I first saw it at Aero in 2013 and didn’t spend enough time with it to get the gist of what Tecnam had in mind for it. It’s basically a high-end, high-performance cruising LSA and by high-end, I mean invoicing around $200,000, on a base price of about $170,000. Because of the high price—not despite it—it has become a bestseller for Tecnam. You read that right; the top-tier price is a plus because that’s what buyers of LSAs are buying. I’ve said this to the point of inducing nausea, but it continues to be true. And has been true almost from day one.

Now another trend has surfaced that I don’t think anyone expected. Many of the buyers, although not all, of these airplanes are not newcomers to aviation or older pilots who are stepping out of ancient Skyhawks or Cherokees as they transition into their aeronautical dotage. Increasingly, they are owners of new aircraft like the Cirrus SR series, twins like Barons or even cabin-class 340s or 421s. Tecnam’s Shannon Yeager told me these are not pilots who are aging out or worried about losing their medicals, or who can no longer afford those airplanes. They’re opting out on a value equation basis.

I can’t find any serious market research on this, but I’ve heard it from three manufacturers now—Tecnam, Legend and Flight Design—and it seems to be an accelerating trend. I don’t think it has to do with the inability to afford bigger, more capable airplanes. People who can afford to pay an unleveraged $600,000 for a new airplane aren’t likely to suddenly discover they can’t afford the maintenance or the fuel to fly it 100 hours a year. What Yeager finds is that such buyers get into an over-capacity situation. They don’t see the value of owning an asset that expensive and using it to bore holes in the sky at 18 gallons per hour. In other words, just because you can afford something, doesn’t mean you want to buy it or keep it if you already own it.

Another reason for this is that while we haven’t been looking that closely, top-tier LSAs have become impressively capable. The Astore, for instance, has a turbocharged Rotax 914 engine and a Garmin G3X Touch avionics suite complete with autopilot and envelope protection. It has plush seating and a generous baggage compartment. With the 914, it steams along at 120 knots and if U.S. rules allowed the constant speed prop that European rules do, it would do 130 knots. With fuel consumption under 5 GPH, that’s 29 NMPG. Not bad.

LSA manufacturers vary on this, but Tecnam’s limitations allow the airplane to be used under IFR, but not in IMC. That would make it a good IFR trainer and I wouldn’t get my law-and-order pants snagged on flying it through the odd cloud. Even limited to VFR, that’s a lot of capability for an owner who just doesn’t pound halfway across the continent frequently enough to justify a TTx.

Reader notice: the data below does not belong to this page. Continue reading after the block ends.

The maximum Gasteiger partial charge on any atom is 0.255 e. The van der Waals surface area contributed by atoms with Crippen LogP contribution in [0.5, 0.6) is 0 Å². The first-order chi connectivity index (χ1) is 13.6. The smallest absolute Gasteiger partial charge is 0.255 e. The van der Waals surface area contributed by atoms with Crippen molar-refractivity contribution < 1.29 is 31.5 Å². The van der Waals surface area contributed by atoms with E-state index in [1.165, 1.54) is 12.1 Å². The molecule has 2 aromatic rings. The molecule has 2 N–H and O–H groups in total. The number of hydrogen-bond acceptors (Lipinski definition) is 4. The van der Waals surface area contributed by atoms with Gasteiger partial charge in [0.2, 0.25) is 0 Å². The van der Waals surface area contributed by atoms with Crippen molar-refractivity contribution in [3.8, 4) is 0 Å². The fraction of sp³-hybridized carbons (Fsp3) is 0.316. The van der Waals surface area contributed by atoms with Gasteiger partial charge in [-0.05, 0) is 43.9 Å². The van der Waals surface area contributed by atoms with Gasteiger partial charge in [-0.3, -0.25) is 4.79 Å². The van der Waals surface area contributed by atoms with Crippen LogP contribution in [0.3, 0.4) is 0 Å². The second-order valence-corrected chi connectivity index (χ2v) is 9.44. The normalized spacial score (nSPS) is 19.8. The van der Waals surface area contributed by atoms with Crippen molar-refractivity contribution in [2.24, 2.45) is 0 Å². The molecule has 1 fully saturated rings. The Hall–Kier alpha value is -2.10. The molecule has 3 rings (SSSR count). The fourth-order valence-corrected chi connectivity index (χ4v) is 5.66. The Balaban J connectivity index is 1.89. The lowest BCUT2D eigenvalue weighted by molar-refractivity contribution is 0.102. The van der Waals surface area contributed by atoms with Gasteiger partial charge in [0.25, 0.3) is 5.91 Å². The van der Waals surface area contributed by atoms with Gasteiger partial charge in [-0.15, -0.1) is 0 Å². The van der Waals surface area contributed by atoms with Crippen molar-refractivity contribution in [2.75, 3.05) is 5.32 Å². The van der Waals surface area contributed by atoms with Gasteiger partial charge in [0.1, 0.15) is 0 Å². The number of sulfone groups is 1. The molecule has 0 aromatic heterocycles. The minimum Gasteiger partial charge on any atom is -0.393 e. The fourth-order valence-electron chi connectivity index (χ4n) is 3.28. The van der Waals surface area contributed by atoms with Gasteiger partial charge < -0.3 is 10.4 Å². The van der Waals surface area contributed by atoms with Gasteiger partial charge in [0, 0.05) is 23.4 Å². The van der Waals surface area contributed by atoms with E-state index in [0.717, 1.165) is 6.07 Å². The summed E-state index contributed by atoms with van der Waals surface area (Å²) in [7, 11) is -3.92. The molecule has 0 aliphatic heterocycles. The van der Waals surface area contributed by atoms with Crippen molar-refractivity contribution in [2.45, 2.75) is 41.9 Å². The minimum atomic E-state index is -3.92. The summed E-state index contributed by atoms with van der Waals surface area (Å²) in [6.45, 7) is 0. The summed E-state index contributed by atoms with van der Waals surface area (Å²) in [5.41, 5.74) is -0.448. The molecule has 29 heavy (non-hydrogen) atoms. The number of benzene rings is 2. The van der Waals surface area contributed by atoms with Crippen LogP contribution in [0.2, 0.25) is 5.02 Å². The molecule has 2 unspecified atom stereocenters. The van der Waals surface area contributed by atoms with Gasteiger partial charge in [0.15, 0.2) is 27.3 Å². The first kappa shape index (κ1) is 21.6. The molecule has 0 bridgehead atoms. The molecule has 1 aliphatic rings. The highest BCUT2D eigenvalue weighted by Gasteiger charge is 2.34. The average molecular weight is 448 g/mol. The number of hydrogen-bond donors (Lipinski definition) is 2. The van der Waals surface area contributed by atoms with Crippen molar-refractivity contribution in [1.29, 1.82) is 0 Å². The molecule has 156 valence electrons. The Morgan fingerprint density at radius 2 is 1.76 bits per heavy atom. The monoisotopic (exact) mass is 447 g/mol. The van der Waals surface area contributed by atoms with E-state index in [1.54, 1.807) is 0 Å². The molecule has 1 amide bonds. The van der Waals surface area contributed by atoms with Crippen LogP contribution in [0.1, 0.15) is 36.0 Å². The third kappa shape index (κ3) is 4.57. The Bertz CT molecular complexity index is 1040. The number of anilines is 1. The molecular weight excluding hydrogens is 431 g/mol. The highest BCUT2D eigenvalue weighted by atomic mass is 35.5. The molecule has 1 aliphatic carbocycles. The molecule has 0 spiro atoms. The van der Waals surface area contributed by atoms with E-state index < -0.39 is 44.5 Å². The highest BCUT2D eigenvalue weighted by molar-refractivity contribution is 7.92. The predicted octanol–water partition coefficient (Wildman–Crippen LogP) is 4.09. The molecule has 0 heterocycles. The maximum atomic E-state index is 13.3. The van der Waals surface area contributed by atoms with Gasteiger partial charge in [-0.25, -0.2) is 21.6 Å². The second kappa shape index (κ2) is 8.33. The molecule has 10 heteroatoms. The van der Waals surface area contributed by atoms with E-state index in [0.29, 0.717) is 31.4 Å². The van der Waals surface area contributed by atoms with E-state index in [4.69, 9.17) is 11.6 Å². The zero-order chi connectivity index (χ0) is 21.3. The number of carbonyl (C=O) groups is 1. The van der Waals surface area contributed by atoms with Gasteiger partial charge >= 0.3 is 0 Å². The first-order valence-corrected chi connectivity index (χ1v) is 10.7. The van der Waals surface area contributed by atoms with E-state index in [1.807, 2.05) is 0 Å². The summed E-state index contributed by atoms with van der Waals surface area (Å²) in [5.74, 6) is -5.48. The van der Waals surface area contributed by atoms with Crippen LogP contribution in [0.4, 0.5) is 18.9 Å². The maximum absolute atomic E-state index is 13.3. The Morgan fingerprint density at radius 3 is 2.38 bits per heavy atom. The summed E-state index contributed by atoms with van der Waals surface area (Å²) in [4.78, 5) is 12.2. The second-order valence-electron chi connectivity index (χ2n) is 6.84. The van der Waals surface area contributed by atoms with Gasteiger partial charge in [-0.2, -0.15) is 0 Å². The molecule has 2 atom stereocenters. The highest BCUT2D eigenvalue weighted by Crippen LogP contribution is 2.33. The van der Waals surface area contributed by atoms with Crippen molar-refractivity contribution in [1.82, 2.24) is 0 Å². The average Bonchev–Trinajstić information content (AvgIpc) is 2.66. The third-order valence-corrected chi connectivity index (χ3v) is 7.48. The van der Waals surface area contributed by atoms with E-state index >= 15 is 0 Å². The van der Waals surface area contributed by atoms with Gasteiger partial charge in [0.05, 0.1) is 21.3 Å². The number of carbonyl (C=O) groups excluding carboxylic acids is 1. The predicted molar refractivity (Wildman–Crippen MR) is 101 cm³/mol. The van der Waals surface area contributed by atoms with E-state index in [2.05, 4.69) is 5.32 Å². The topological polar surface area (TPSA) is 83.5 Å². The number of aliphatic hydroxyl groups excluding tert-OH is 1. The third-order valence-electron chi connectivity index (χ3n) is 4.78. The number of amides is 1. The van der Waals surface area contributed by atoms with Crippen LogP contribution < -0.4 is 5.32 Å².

When LSA was hatching, I don’t remember anyone ever suggesting the market would develop in this way. At the time, the airplanes were envisioned to be the modern equivalent of my Cub, suitable for training and recreational use, but hardly high-performance aviation. LSA actually predates the glass panel and I don’t think anyone saw the avionics driving sales and product development the way they have. And while light sport was supposed to stimulate new designs, I doubt if anyone foresaw quite the profusion of aircraft that would happen to also touch the high-performance end of the spectrum. In my various travels, I noticed there ain’t much religion about observing the 120-knot maximum speed restriction and many designs push the minimum useful load rule (430 pounds for a 100-HP airplane) to the breaking point.

These trends—especially the buyer profiles—continue to tell us that the real world has evolved beyond the noble initial intent of the light sport rule. Buyers are pushing back against its artificial constraints and I think they’ll continue to do so. Eventually, I suspect, we’ll see enough market pressure to raise the weight limit, remove the silly speed restriction and relax constraints against IFR usage. That still won’t stimulate a lot of volume, but it will bring in more buyers and they’ll be happier for it.

I think that will be the continuing fate of light sport. And although it might not be the fairy tale we all pined for, it’s not a bad story.


Masimo is marketing its new MightySat wireless pulse oximeter/personal health monitor to both pilots and endurance athletes. The device has a rich feature set that measures far more than blood oxygen saturation and has a $399 ($299 scaled back) retail price. Aviation Consumer editor Larry Anglisano has been using the device for flying and athletic endurance training. Here's a summary of its major functions.

Picture of the Week <="228075">
Picture of the Week

Take a beautiful setting, a beautiful airplane and a little magic light and you get a Picture of the Week winner. Mel Malkoff, of Kingston, Washington took this stunning shot of Bruce Hind in his SeaBee as he took off from Long Lake, Washington on his way to AOPA's Bremerton Fly-In. Great shot, Mel.


The successful aviator needs more than the ability to look good behind overpriced sunglasses. Great pilots know the regulations and how to apply them in all weather, day or night, but especially while acing this quiz. (Includes results from last month's reader survey.)

Click here to take the quiz.